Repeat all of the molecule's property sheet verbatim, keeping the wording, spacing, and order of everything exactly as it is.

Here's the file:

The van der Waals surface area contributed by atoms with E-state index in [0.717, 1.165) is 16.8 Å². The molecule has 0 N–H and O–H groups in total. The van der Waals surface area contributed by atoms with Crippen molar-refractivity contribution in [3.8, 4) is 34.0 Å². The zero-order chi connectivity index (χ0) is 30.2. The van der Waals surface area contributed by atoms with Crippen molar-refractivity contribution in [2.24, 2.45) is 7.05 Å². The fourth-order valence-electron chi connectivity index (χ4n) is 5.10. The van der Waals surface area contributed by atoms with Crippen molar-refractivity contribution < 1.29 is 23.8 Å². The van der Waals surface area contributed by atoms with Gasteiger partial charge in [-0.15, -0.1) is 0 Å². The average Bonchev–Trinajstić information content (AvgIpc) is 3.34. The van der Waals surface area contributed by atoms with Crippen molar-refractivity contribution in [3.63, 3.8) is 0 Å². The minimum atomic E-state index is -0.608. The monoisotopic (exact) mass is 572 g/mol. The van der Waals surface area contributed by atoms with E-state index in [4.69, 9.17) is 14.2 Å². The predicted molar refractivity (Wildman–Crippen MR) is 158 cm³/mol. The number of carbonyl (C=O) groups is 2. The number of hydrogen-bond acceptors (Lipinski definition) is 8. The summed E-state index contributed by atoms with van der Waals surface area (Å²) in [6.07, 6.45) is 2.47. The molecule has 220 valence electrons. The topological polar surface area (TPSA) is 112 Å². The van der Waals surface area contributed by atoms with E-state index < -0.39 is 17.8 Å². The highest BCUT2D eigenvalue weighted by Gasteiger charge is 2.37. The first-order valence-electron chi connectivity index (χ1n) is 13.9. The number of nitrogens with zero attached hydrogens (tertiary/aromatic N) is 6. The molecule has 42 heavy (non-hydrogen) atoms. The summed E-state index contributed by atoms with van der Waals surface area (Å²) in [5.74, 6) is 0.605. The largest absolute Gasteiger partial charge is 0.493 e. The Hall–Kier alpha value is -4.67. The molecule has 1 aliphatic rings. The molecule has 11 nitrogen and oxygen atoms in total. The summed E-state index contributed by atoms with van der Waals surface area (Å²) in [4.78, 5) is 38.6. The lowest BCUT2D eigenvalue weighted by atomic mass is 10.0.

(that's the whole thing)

The van der Waals surface area contributed by atoms with E-state index in [0.717, 1.165) is 16.8 Å². The molecule has 0 N–H and O–H groups in total. The van der Waals surface area contributed by atoms with Crippen molar-refractivity contribution in [3.8, 4) is 34.0 Å². The zero-order chi connectivity index (χ0) is 30.2. The van der Waals surface area contributed by atoms with Crippen molar-refractivity contribution in [2.24, 2.45) is 7.05 Å². The fourth-order valence-electron chi connectivity index (χ4n) is 5.10. The van der Waals surface area contributed by atoms with Crippen molar-refractivity contribution < 1.29 is 23.8 Å². The van der Waals surface area contributed by atoms with Gasteiger partial charge in [-0.15, -0.1) is 0 Å². The average Bonchev–Trinajstić information content (AvgIpc) is 3.34. The van der Waals surface area contributed by atoms with Crippen molar-refractivity contribution in [3.63, 3.8) is 0 Å². The minimum atomic E-state index is -0.608. The monoisotopic (exact) mass is 572 g/mol. The van der Waals surface area contributed by atoms with E-state index in [4.69, 9.17) is 14.2 Å². The predicted molar refractivity (Wildman–Crippen MR) is 158 cm³/mol. The number of carbonyl (C=O) groups is 2. The number of hydrogen-bond acceptors (Lipinski definition) is 8. The summed E-state index contributed by atoms with van der Waals surface area (Å²) in [6.07, 6.45) is 2.47. The molecule has 220 valence electrons. The topological polar surface area (TPSA) is 112 Å². The van der Waals surface area contributed by atoms with E-state index < -0.39 is 17.8 Å². The highest BCUT2D eigenvalue weighted by Gasteiger charge is 2.37. The first-order valence-electron chi connectivity index (χ1n) is 13.9. The number of nitrogens with zero attached hydrogens (tertiary/aromatic N) is 6. The molecule has 42 heavy (non-hydrogen) atoms. The summed E-state index contributed by atoms with van der Waals surface area (Å²) in [5.74, 6) is 0.605. The largest absolute Gasteiger partial charge is 0.493 e. The Hall–Kier alpha value is -4.67. The molecule has 1 aliphatic rings. The molecule has 11 nitrogen and oxygen atoms in total. The summed E-state index contributed by atoms with van der Waals surface area (Å²) in [4.78, 5) is 38.6. The lowest BCUT2D eigenvalue weighted by atomic mass is 10.0.